Brexit latest: British Chambers of Commerce upgrades 2017 GDP growth forecast to 1.4 per cent

The business lobby group still expects the UK's economy to expand 'materially below trend over the near term' as a consequence of the Brexit decision

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The British Chambers of Commerce has upgraded its GDP growth forecast for this year from 1.1 per cent to 1.4 per cent, though this rate of growth would still be considerably lower than what is expected by the Bank of England and the Office for Budget Responsibility.

The BCC said that the upgrade was based on stronger than expected growth at the end of 2016 and that it still anticipates the UK's economy expanding "materially below trend over the near term" as a consequence of the Brexit vote and its adverse economic consequences.

It has also downgraded its 2018 GDP growth forecast from 1.4 per cent to 1.3 per cent.

"The resilience in consumer spending, a key driver of UK growth, will slowly dissipate over the coming months as higher inflation and muted wage growth combine to erode consumer spending power," said Suren Thiru, economist at the BCC.

"The imbalances in the economy continue to leave the UK increasingly exposed to economic shocks. While household consumption’s contribution to UK GDP growth is likely to decrease over the near term, the slight improvement in investment and trade prospects over the same period is not expected to be enough to prevent a slowdown in overall growth.”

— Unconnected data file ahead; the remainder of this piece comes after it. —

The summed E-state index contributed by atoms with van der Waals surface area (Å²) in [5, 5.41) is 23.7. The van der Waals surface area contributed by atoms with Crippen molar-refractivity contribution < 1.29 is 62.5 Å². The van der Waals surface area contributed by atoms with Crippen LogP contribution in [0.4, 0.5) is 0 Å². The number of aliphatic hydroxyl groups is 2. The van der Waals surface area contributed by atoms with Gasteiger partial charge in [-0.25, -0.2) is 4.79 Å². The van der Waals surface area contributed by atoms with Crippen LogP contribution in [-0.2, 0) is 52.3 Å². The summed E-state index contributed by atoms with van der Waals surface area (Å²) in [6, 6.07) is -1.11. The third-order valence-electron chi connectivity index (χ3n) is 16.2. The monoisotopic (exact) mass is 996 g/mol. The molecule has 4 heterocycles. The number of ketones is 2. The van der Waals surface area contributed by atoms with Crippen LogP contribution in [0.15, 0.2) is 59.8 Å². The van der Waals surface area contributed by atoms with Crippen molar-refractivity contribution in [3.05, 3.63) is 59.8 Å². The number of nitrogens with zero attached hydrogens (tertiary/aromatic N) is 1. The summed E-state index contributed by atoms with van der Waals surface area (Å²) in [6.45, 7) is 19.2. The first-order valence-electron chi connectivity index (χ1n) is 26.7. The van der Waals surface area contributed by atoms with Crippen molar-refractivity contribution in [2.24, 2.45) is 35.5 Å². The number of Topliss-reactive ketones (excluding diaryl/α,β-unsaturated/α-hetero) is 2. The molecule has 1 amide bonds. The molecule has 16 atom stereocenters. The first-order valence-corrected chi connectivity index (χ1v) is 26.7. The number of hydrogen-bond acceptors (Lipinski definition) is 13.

Last week the OBR, alongside the Budget, upgraded its 2017 growth forecast to 2 per cent, up from 1.4 per cent previously. That brings it into line with the Bank of England, which projected 2 per cent growth in its February Inflation Report.

However, the OBR downgraded growth forecasts for future years and still expects the level of GDP at the end of its five year forecast period to be just as weak as it did in November due to the impact of Brexit.

Last March, three months ahead of the Brexit vote, former director general of the BCC John Longworth, was suspended after he told its annual conference that the UK's economic prospects could be "brighter" outside the EU.

This view went against the perspective of the majority of the lobby group's members. Mr Longworth later resigned.

In the detail of its latest forecast, the BCC now projects inflation to hit 2.4 per cent this year and peak at 2.7 per cent in 2018.

It sees this inflation slowing consumer spending as real wages are hit.

Adam Marshall, the BCC's director general, described Philip Hammond's Budget last week as a "missed opportunity" to reduce the tax burden on business and to encourage investment.

"With several years of unspectacular growth ahead, coupled with inflationary pressures and the uncertain outcome of Brexit negotiations, it has never been more important to tackle the long-standing constraints that limit business confidence and growth here at home," he said. 

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